a blog for teachers who follow the Master Teacher
by Scott Gross
(This post originally appeared on Scott’s closed blog for teachers he mentors.)
The metaphorical oxygen masks had fallen and this plane was headed into the side of a mountain. After another long nervous inhale the audience was treated to a “sophisticated err ah practices ahhh of the teacher” utterance by one of the three students giving a presentation in their English for Primary Education class in Vietnam. There was a pregnant pause. The audience was made up of 30 female students huddled around umbrellas as the sun poured into this room that once was a terrace and now resembled a greenhouse. The thick air of the post lunch boredom was broken by whispers and giggles. The young Professor D. chimed in with a big smile on his face, “What exactly does this mean, ‘sophisticated practices’?” The students looked at each other and attempted to regurgitate the sentences like a line in a play. A bigger smile spread across Professor D.’s face as he motioned to them with his pen and said “Okay sit down. You’re done. You did not prepare. Please stop.” As Professor D. finished saying this, his smile transitioned into silly laughter. The heads of the presenters hung low, but as they made their way to their crowded desk-tables, one could see that there was a smile of relief behind the embarrassment. “Okay. Next group please,” ordered Professor D.
It was at that moment that I froze in awe and wonder at what I had seen. I pushed aside my action research notebook and looked at the imaginary documentary film crew sitting next to me and said, “It was just that easy. He just told that group to stop.” And it was true. He just ran them off the stage, and he did it with a smile on his face. What’s more is that the class seemed to appreciate this action that seemed totally appropriate for a teacher in Vietnam yet totally inappropriate for a culture that values “trying your best.” In my mind’s eye, I could see all the terrible, unprepared presentations that I had let sit out in the sun turning dry and white. After a post observation chat with Professor D., he stated matter-of-factly that what he had done was just normal in the culture for the situation. I now felt a new freedom to do the same. I would never have to sit through a presentation by a group that had not prepared. I was a changed teacher, an educated teacher, and an “inculturating teacher.”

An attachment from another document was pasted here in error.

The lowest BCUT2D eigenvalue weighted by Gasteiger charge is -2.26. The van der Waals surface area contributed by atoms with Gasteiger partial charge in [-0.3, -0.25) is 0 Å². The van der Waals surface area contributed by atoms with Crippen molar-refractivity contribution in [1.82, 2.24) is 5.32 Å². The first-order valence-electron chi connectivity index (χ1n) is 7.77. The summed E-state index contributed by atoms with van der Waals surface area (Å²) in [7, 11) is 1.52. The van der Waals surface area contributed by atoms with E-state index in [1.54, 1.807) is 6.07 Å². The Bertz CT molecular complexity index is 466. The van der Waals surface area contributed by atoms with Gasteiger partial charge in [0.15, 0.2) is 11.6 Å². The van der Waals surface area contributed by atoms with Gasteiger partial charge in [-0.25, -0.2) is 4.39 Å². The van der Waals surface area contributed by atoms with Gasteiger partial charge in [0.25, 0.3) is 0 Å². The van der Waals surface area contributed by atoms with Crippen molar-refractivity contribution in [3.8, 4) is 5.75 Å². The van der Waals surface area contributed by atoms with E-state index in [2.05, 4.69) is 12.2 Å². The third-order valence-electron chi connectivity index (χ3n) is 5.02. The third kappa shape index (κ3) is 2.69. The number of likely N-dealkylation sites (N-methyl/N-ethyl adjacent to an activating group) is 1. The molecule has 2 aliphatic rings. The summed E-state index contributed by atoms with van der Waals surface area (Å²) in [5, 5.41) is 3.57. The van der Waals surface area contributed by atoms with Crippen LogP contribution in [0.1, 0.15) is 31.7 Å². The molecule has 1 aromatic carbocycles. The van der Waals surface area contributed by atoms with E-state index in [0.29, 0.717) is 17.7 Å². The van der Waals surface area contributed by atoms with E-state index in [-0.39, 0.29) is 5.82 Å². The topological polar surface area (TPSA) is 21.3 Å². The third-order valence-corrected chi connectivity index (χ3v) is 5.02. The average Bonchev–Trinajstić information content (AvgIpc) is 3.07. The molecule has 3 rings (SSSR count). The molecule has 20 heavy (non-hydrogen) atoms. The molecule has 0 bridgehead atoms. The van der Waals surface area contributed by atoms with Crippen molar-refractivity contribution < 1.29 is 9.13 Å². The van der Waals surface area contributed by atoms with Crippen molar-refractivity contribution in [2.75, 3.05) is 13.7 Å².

It really is amazing what we can learn by observing teachers, especially when we are teaching English as outsiders in a culture. We have so many assumptions about a classroom based on our years of experience as students or teachers in a particular culture. We can often misinterpret situations going on in the classroom, and that can lead to frustration and at times unnecessary stress and cloud the language teaching objectives. Seiko Harumi studied classroom silence in EFL contexts in Japan and found that to Japanese students silence could be positive whereas British people only interpreted it as “disinterest, boredom, or laziness.”
How about your teaching context? Are there things you could learn about classroom management, motivation, or student interaction from local teachers in your local culture? Is there an issue you have found yourself running into in the classroom, and you wonder if it might have more to do with a cultural difference? As we strive for growth as teachers, it is important to be asking these questions and learning from the great resources we have with local teachers. Who knows, perhaps the humility you show by asking local teachers for help and insights will break down barriers of insecurity and lead to a friendship or a professional cooperation.
 Seiko Harumi, “Classroom silence: Voices from Japanese EFL learners”. ELT Journal, 65, no. 3 (2010): 260-269.
 Kathleen Bailey. Language teacher supervision: a case-based approach. (Cambridge: Cambridge University Press, 2006), 315.
Observe a national teacher in the classroom for at least 60 minutes and reflect on what you see and experience. For those teaching in their home culture, find a teacher who is not from your home culture and observe them! Try your best to focus on positive, useful, and insightful aspects of the teacher and the lesson. Then ask yourself how you can apply that to your own teaching. It may be a good idea to think about a particular aspect of the culture and focus on that during your observation. As you see things that might be unclear or confusing, do your best to keep an open mind. Often times a post observation meeting with the teacher can lead to more insights and clarification on what happened in the class. Be sure to make proper arrangements with the teacher and make it clear that your intentions are to learn more from them about the educational culture of the country. Don’t be surprised if a teacher politely declines as it might be very intimidating for them to have you observing.
We welcome your comments on any of the ideas in this post or in answer to the questions below.
After completing “Try it out”: